Download figure to PowerPoint

Extensive Gene Expression Is Maintained by Cultured CD34+ Cells

The expression of genes associated with liver cell differentiation was maintained in culture (Fig. 4A) as was expression of genes for cardiovascular, muscle, and nerve cell differentiation (Fig. 4B). Expression at the protein level was demonstrated by flow cytometry and immunocytochemistry (Fig. 4C–4K). This maintenance of gene expression by cultured cells indicated that the adherent CD34+ cells may generate progeny capable of differentiating along multiple tissue lineages.

thumbnail image

Figure Figure 4.. Expression analysis of cultured adherent CD34+ cells. (A): Expression of genes associated with liver cell differentiation by cultured adherent CD34+ cells. Lane 1: Cultured cells. Lane 2: Negative control. Lane 3: Culture medium control. (B): Expression of genes associated with stem cells and with pancreatic, cardiovascular, and nerve cell differentiation by cultured adherent CD34+ cells. (C–K): Flow cytometry and immunocytochemistry. Abbreviation: bp, base pairs.

Download figure to PowerPoint

Clinical Study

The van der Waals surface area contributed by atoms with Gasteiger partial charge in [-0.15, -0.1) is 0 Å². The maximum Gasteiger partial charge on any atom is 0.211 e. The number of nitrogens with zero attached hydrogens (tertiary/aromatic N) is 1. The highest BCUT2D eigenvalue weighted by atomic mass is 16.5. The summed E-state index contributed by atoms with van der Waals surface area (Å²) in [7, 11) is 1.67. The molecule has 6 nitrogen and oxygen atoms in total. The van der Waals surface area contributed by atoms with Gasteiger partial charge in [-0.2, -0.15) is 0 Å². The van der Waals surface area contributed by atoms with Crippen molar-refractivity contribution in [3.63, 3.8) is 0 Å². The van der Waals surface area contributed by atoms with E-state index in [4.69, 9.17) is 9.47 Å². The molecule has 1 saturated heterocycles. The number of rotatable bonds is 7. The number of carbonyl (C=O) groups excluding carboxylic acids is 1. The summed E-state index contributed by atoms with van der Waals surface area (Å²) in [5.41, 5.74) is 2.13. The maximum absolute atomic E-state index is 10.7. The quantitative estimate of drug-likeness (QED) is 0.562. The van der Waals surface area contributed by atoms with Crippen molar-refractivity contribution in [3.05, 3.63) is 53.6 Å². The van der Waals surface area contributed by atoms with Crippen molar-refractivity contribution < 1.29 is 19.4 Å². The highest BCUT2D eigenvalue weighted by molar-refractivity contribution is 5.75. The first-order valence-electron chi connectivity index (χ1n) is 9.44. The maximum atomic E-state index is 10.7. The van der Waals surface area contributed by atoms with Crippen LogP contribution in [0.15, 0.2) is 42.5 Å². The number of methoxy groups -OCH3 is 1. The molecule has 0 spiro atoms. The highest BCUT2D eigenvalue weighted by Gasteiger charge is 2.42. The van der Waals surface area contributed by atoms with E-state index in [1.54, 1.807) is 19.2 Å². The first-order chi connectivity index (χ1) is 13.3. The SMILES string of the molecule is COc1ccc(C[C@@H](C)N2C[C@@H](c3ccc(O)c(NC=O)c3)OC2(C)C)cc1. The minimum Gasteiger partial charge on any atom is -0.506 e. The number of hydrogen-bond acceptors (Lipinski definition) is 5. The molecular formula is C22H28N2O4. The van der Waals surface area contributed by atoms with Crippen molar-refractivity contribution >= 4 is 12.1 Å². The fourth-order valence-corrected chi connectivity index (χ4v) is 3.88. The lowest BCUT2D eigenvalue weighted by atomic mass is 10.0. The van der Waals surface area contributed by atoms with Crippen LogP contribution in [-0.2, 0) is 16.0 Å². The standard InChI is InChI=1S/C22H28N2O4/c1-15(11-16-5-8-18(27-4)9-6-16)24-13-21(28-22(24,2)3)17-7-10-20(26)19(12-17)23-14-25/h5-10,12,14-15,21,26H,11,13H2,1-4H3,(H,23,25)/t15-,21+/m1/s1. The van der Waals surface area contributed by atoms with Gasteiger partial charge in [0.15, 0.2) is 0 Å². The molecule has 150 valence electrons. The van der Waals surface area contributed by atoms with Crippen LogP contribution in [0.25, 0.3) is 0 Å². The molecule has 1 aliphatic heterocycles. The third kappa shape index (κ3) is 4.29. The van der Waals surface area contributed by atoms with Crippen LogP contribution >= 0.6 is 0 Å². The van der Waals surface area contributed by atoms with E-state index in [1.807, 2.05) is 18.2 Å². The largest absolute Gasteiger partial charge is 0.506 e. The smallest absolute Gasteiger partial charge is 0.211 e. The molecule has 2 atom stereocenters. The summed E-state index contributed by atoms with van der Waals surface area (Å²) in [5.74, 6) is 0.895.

Five patients (four males and one female) aged 49–61 (mean 49) years were recruited to the study and underwent the entire procedure. In three patients the cells were injected into the portal vein under CT scan, and in two patients they were injected via the hepatic artery. The etiology, diagnosis, clinical signs, results of investigations, cell concentrations, and postinfusion observations for each patient are shown in Tables 1, Table 2. to 3.

Table Table 1.. Etiology of patients in phase I trial
Thumbnail image of
Table Table 2.. Clinical signs and investigations of patients in phase I study
Thumbnail image of
Table Table 3.. Injection routes and cell concentrations plus postinjection observations
Thumbnail image of

After G-CSF treatment, increased total white blood cell counts indicated mobilization of progenitor cells in all patients. All patients experienced thrombocytopenia (as expected after leukapheresis), but platelet counts returned to baseline within 1 week. Patients were given 1 × 106–2 × 108 CD34+ cells as a single bolus. No mortalities or specific side effects, except for mild pain and discomfort at the site of CD34+ cell infusion, were recorded. In particular, there was no bleeding or infection of significant deterioration in liver function. CT scans showed no evidence of focal liver lesions in any patient either before or after treatment, and Duplex Doppler ultrasound scans showed patent portal veins with hepatopedal flow.